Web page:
My weight, well, I wasn’t fat, but I was chuncky and at 14yrs old when I wanted a boyfriend like my friends had, I thought I could set off to drop some weight. Then the ‘teasing’ changed and people started giving me compliments, only thing was, I was losing weight to the point of near starvation, fainting, and anorexia. Thankfully I had a very aware grandmother, who stepped in, talked to me, explained to me how beautiful I was inside, that I had to eat and she made sure I did. She told me NO ONE WILL LOVE YOU IF YOU DON’T LOVE YOURSELF FIRST.

Wow – and she told me to LOOK IN THE MIRROR to REMIND MYSELF I AM LOVED. You know what, she did it with me that first day, and even more so after that, until one day – I started to do it for myself.

SO SHARE WITH ME HOW YOU HAVE OVERCOME BULLYING. How you don’t let negativity from nasty words affect you.

Thursday, April 14, 2011

The Demon Girl by Penelope Fletcher - Book Review

NYIA teen book reviewer is in the houseeeeee! Please give a warm welcome to our book reviewer that can't wait to share this thrifty find with you.

DEMON GIRL by Penelope Fletcher is only $0.99 on Kindle and Nook! and Smashwords!

Amazon Blurb:

Rae Wilder has problems.... Supernatural creatures swarm the earth, and humanity is on the brink of extinction. Stalked by a handsome fairy who claims she is like him, demonkind, Rae thinks maybe it was a mistake breaking the rules by going over the Wall into demon territory. Plunged into a world of dark magics, fierce creatures, and ritual sacrifice, she is charged with a guarding a magical amulet. The changes to her mind and body are startling, but rather than accept her purpose she struggles against who she is destined to be. Throw in a big lust for a vampire who can't keep his hands off her, and life starts to get complicated. Rae is forced to make the ultimate choice: to live and die human, or embrace her birth-right and wield magics that could turn her into something wicked, a force of nature nothing can control. Young Adult: British English (BrE)

NYIA Teen Book Reviewer:

This book starts off with a bang. I mean it's a mixed bag of creatures and people with all types of powerful backgrounds. I love the main character even though I wanted to shake her sometimes. This was different than any other paranormal type book that I've read. Rae, the main character sees a crime being committed and once that happens everything goes wrong. Oh, yeah, there is a love triangle, but it's done differently than other books I've read. Rae is also a strong girl, not a cry baby who doesn't have an opinion. I read this while I was getting my hair done. I give this 4 flutters out of 5. I only took off for places where Rae made me angry.

Tuesday, April 12, 2011


Yep, you heard authors lament about never wanting to sell their books out of the back of their cars - uh, huh. That those poor Indie authors have to push books in this demeaning way, and hand-selling books is just too darned hard.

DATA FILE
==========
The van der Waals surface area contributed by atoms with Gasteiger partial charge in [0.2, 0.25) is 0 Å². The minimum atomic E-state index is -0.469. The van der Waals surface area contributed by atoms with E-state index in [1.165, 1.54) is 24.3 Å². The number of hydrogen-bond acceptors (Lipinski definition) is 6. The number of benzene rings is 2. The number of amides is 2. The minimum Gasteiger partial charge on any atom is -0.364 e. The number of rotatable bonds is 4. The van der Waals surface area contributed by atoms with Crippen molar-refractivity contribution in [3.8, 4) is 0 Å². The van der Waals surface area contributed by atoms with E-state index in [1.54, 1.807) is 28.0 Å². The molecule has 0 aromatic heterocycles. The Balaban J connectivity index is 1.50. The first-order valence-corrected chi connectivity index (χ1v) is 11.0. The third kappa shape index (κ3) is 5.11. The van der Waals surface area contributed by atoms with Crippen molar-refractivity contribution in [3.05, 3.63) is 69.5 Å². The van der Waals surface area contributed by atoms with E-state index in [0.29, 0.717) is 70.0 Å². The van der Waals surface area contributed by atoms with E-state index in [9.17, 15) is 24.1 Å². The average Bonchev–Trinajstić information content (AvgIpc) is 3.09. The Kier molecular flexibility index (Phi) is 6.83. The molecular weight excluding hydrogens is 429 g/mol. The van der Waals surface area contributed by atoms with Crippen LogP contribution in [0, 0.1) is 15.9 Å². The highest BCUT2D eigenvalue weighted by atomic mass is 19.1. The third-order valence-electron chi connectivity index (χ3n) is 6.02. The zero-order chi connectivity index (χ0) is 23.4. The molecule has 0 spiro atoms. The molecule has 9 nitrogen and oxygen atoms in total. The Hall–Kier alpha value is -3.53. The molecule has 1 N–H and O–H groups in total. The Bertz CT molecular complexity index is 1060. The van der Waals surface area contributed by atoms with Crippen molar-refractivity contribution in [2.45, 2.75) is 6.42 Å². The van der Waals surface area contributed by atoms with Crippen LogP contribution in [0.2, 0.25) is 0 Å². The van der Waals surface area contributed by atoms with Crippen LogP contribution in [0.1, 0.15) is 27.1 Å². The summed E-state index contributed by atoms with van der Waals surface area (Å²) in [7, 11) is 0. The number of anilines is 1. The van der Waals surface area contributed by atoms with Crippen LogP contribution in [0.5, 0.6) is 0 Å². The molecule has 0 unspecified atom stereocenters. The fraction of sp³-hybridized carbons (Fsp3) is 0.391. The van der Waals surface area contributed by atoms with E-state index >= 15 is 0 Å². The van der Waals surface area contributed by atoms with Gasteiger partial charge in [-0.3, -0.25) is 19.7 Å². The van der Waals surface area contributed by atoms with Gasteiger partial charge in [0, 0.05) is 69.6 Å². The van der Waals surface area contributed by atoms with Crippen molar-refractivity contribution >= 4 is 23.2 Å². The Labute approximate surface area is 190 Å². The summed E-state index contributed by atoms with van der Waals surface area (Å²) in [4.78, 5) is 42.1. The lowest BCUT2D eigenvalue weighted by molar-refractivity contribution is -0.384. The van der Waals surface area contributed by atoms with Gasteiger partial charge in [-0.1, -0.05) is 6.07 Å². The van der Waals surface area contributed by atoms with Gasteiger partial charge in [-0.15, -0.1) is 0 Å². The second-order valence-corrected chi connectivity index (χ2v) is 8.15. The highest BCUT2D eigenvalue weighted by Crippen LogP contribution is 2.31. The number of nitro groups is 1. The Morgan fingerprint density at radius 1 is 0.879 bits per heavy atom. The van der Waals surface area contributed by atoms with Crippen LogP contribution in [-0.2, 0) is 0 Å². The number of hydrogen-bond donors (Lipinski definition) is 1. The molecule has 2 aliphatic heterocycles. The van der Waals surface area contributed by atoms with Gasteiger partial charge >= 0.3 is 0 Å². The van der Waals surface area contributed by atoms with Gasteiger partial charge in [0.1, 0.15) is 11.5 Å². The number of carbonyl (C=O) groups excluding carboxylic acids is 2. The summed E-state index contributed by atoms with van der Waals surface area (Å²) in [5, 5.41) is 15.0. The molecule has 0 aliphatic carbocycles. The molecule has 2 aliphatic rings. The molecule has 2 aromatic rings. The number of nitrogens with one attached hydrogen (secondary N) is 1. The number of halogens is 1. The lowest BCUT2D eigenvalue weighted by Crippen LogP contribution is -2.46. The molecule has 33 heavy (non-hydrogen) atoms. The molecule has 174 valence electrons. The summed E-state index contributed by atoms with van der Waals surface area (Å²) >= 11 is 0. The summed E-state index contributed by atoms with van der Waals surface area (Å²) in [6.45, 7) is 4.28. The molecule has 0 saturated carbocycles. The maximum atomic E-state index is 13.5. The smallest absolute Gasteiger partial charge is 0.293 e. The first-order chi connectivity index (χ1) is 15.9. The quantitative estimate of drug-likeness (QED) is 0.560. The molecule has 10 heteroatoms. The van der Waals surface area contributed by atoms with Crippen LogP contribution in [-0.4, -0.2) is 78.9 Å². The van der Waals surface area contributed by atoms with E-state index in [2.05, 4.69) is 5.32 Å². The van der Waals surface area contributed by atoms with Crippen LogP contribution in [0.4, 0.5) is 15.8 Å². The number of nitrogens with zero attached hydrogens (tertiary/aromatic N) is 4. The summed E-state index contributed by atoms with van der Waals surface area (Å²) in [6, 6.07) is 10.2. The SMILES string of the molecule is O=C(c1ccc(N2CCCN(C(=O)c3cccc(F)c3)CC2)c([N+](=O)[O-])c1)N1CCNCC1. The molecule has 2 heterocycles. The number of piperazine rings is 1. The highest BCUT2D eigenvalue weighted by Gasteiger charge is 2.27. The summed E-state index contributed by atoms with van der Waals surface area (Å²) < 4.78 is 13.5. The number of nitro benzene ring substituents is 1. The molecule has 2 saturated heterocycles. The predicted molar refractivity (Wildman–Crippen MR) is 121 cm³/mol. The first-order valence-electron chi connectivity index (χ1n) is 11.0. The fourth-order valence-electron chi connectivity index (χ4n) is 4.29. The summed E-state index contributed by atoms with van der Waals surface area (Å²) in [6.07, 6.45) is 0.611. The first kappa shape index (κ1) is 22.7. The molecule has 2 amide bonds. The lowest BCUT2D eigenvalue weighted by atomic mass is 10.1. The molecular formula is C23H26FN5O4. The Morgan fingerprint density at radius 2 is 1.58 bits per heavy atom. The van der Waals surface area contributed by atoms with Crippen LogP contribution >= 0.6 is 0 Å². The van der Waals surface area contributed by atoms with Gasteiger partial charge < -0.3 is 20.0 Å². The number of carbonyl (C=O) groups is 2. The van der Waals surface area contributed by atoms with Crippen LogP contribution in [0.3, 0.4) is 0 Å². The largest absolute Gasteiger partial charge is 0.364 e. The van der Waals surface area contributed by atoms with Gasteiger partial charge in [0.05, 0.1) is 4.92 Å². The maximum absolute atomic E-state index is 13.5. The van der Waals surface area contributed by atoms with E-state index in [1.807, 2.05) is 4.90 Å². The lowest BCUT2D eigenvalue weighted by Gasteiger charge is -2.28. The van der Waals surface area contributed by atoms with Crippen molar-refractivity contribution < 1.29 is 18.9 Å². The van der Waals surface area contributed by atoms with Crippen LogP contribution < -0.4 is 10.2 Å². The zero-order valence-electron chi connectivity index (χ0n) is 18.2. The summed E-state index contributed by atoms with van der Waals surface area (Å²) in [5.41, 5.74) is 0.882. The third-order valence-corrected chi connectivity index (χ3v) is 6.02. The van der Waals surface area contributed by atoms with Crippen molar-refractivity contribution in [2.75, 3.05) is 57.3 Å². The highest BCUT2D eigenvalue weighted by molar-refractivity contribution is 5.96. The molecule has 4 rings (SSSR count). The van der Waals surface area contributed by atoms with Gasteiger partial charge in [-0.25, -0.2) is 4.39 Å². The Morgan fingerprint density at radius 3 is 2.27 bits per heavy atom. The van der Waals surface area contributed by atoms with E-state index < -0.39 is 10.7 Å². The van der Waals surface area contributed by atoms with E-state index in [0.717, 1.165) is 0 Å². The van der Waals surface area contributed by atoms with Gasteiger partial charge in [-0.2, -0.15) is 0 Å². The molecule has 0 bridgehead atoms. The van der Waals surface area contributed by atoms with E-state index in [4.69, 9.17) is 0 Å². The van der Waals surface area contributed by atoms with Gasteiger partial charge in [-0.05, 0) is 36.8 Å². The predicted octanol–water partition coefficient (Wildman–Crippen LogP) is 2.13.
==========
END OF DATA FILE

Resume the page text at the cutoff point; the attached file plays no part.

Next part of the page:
Well, not true, all authors should learn the art of hand-selling their books.


The art of suggesting books to people using displays, newsletters, postcards, reading groups, and casual discussions or even…in inventive ways. It is with independent titles that flourish through word of mouth. It can get your book into bookstores. It can get your book into libraries. It can get your book just about … anywhere. As well as incite others to hand-sell for you :-D

So, remember that PITCH, that HOOK, that LOG LINE you used to sell your book to LIT AGENTS...PUBLISHERS...well, put it to good use! Use it to sell to your readers too!


Believe it or not, bookstores do it. The sales people sometimes hand sell books of authors they’ve enjoyed. Readers do it, buy talking up a book they loved. Librarians do it. Vendors do it. Kids do it… heck everyone has hand sold something in their lives. And, authors do it – on the internet when they strike up a conversation about their book.


Well when I started really heavy in this book business. I wanted to try it all and see what worked and didn’t work for myself. One of the things I personally was nervous about was the in-person hand-selling. So my husband – long standing sales person – taught me the skill. I have to admit, he takes hand-selling, street selling, just plain sales to a whole new level.

The experiment was on my first book signing, he would sit at my table for the first hour. His goal – sell all of my books. You know what, he did. He sold 12 books in an hour. We had to go out to the car and get more for the store.

How’d he do it? Eye contact, a smile, a joke, bribery and a huge ‘thank you’ for support. You see our intent was different. Me, I wanted them to just see the cover and want the book. But he – he wanted to SELL the book. Now, he’d get them over to the table, had them read the first page or read it to them, and … the kids were hooked, the book was bought. (There’s that tip about starting out with a bang that really works!)